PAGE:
You are responsible for checking this course’s announcements, contents of this course, and submitting your homework assignments to the BlackBoard. Grades are found in BlackBoard. Course Policies/Expectations: Students are expected to police themselves over this policy. Abuse of this policy will result in deduction to ALL attendees’ participation grade. Additionally, students are not permitted to wear gloves, sunglasses, headphones, and covered hoods during class time as they do not only obscure language development but are plainly offensive. Certain exceptions are made, subject to instructor’s approval. Abuse of this policy will result in deduction to students’ participation grade. Contributions in Class: Participation and contributions are essential to the class due to the experiential nature of this course. Therefore, students are expected to come prepared and to actively participate in class. To maximize interactions with various students for dialogue practices and other activities, each student is encouraged to randomly choose their seat assignment per class session. The instructor has the final discretion on all seat assignments.
Religious Observance: The official policy for excused absences for religious holidays: Students have the right to practice the religion of their choice. Each semester students should submit in writing to their instructors by the end of second full week of classes their documented religious holiday schedule for the semester. Faculty must permit students who miss work for the purpose of religious observance to make up this work. Academic Honesty & Professionalism: All students are required to be familiar with and adhere to the “Academic Honesty Policy Procedures” delineated in the following website: http://www.uvm/edu/ Intellectual Property: Consistent with the University’s policy on intellectual property rights, it is the American Sign Language Program’s policy that teaching and curricular materials (including but not limited to classroom lectures, class notes, exams, handouts, and presentations) are the property of the instructor. Therefore, electronic recording and/or transmission of classes or class notes are prohibited without the express written permission of the instructor. Such permission is to be considered unique to the needs of an individual student (e.g. ADA compliance), and not a license for permanent retention or electronic dissemination to others. Accommodations:
January 30, 2013
Accommodations will be provided to eligible students with disabilities. Please obtain an accommodation letter from the ACCESS office and see one of the instructors early in the course to discuss what accommodations will be necessary. If you are unfamiliar with ACCESS, visit their website at http://www.uvm.edu/access to learn more about the services they provide. Contact info: ACCESS: A-170 Living/Learning Center, University of Vermont, Burlington, VT 05405. PH: 802-656-7753, TTY: call 711 (relay), Fax: 802-656-0739, Email: email@example.com, Instant Messenger: UVMaccess. General office hours: 8:30am – 4:30pm Monday through Friday. Call to make an appointment.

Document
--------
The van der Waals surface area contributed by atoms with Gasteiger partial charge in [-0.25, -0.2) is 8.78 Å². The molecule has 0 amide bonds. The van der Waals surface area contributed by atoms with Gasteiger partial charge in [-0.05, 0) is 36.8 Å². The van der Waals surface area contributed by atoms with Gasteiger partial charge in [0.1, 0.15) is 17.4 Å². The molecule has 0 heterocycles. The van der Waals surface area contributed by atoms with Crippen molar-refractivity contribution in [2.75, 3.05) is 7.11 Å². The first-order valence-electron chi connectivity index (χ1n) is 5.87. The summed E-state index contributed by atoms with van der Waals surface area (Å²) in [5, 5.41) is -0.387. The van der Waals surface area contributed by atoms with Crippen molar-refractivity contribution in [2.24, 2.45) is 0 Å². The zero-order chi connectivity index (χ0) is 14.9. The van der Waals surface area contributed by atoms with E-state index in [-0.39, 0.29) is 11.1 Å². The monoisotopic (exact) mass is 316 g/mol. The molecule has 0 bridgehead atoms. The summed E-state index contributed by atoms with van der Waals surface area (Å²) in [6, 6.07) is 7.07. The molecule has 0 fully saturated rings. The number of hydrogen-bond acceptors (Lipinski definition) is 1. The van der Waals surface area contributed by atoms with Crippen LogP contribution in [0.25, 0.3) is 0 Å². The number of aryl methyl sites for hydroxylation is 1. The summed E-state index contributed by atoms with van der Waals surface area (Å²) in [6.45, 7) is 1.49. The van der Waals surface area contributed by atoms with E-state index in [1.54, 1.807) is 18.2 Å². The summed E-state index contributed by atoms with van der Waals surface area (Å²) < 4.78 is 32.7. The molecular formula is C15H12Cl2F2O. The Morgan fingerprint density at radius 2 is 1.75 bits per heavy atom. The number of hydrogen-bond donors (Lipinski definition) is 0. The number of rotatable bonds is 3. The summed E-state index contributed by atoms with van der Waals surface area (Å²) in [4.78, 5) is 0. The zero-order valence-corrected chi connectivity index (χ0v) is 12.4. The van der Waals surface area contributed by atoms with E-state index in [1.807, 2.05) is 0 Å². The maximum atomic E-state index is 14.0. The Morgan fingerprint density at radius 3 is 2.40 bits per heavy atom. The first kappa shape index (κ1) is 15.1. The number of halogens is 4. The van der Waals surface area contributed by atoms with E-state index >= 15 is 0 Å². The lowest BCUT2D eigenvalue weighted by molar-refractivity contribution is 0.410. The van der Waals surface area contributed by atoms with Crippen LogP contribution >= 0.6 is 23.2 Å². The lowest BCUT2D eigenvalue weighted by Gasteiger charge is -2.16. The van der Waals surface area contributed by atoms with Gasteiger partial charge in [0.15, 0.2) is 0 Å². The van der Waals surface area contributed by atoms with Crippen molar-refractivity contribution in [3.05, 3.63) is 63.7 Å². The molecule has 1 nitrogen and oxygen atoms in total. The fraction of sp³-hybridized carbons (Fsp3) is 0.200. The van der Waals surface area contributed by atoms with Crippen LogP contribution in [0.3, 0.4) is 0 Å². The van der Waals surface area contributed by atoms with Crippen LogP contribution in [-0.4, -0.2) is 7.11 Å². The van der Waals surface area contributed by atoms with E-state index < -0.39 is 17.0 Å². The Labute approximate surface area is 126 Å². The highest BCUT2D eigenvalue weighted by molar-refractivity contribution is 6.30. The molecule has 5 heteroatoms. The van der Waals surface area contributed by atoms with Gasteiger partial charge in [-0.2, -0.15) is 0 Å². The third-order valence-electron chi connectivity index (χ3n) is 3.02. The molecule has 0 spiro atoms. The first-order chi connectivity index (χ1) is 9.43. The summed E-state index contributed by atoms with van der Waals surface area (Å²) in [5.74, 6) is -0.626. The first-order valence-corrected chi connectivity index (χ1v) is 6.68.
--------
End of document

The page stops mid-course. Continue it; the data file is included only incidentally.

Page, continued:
Student Evaluation – Course Grade: Read the learning outcomes, you will be evaluated on them.
Essay 1 -10% Essay 2- Lunch experience 20% Quizzes 30% Demonstrating SSP, 15% Presentation 10% Research Paper -15%
Percentage: Letter grade 97 and above 93 – 96% 90 – 92% 87 – 89% 83 – 86% 80 – 82% 77 – 79% GPA A+ 4.00 A 4.00 A- 3.67 B+ 3.33 B 3.00 B- 2.67 C+ 2.33 73 – 76% 70 – 72% 67 – 69% 63 – 66% 60 – 62% Below 60% C 2.00 C- 1.67 D+ 1.33 D 1.00 D- 0.67 F 0.00
Pass/Fail Policy: Students may take this course for a pass/fail grade. However, they are expected to complete all assignments and all examinations.
Syllabus: Instructor Richmond works with Instructor Jennifer Briggs, MA. CDI, CLIP-R for this course. Instructor Briggs' email address is Jennifer.Briggs@rit.edu. If you would like access to more resources, have any questions or are interested to have
January 30, 2013 4
workshop, please email both Instructor Richmond and Instructor Briggs. We will be glad to answer any questions and provide the workshops. If you like to get more resources, questions, and interesting to have workshop. Please email both Instructor Richmond and Instructor Briggs. We will be glad to answer and provide the worksho
January 30, 2013